The Space-Terrestrial Internetworking (STINT) Workshops addresses emerging technical topics related to data exchange between and amongst space-based and terrestrial network nodes.
This is a one-day seminar featuring talks and invited presentations on the use Open Source software in the space community
This mini-workshop features a panel of digital engineering leaders in the space domain. The panel members will share their challenges, enablers, and lessons learned in planning and implementing these DE environments/ecosystems at their organizations.
This course aims to provide a foundation for building trust in artificial intelligence systems. A framework for evaluating trust is defined and highlights three perspectives - data, artificial intelligence algorithms, and cybersecurity
Recent trends in machine learning leverage the rapid technological developments in computational hardware and high-throughput data. As spacecraft health-data volumes continue to increase, engineering expertise combined with machine learning will lead the way to new ways to enable engineers to make informed choices about spacecraft status and enable timely system responses. The workshop will addresses this intersection of machine learning and space operations.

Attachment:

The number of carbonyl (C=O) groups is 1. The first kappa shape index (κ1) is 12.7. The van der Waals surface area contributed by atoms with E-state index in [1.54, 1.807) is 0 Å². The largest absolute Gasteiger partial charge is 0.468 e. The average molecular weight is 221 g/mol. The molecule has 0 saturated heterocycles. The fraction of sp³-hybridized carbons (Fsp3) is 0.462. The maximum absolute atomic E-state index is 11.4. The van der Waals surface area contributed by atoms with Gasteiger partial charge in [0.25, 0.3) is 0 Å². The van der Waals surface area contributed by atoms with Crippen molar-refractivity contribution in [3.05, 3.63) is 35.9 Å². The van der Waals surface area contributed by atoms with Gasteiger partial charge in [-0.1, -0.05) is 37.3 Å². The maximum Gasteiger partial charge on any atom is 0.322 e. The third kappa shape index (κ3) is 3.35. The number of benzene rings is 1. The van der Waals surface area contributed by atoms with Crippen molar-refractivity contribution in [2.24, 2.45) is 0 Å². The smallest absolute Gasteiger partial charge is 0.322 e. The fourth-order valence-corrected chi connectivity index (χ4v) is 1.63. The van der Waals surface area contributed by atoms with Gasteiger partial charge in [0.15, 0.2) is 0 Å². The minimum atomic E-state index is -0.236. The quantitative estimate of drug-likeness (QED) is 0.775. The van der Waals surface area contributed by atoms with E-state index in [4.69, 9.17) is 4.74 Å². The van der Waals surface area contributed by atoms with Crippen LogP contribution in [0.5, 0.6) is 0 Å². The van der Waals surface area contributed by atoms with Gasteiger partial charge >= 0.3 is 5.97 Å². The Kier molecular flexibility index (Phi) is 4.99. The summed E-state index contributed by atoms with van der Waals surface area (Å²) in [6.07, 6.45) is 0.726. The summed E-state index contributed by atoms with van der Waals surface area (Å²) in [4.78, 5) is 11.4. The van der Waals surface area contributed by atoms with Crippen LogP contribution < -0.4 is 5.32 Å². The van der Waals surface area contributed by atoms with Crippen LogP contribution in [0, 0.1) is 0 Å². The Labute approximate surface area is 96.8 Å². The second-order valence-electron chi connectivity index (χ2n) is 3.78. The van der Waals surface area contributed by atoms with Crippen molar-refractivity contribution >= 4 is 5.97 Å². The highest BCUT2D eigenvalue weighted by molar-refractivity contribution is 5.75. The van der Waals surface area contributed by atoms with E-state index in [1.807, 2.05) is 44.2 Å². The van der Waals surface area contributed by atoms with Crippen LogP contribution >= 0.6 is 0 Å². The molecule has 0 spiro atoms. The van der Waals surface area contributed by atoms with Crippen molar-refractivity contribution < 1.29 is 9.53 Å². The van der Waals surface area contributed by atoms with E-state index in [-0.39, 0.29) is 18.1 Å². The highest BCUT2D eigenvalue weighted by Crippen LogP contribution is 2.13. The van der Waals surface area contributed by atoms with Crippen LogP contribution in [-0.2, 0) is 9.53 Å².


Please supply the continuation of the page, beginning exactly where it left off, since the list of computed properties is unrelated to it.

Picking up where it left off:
This will address the questions of:
1. What are the impediments to using autonomy on robotic space missions?
2. Which of those impediments apply to which kinds of space missions?
3. What is/can/should be done to overcome those impediments?
This workshop builds upon previous mission visualization systems that we have deployed for a variety of flight missions and JPL organizations including NASA’s Mars Science Laboratory (MSL), NASA’S Low Density Supersonic Decelerator (LDSD), NASA’s Soil Moisture Active Passive (SMAP), JPL’s MoonRise Lunar sample return proposal. JPL’s mission design teams, JPL’s Office of Naval Research tasks, and JPL’s Education and Public Outreach Office.
The purpose of this Mini-Workshop is to solicit student concepts for advanced CubeSat projects for LEO, deep-space (Lunar, Mars). Students are asked to describe the spacecraft concept, mission objectives, and hardware and software system engineering, showing the feasibility.
The meeting provides a bridge between industry and academia, blending academic research and industrial developments. Reports of practical solutions, trends and new system characteristics for EASe, taking an integrated systems approach, may include self-managing application in Aeronautics and Space domain.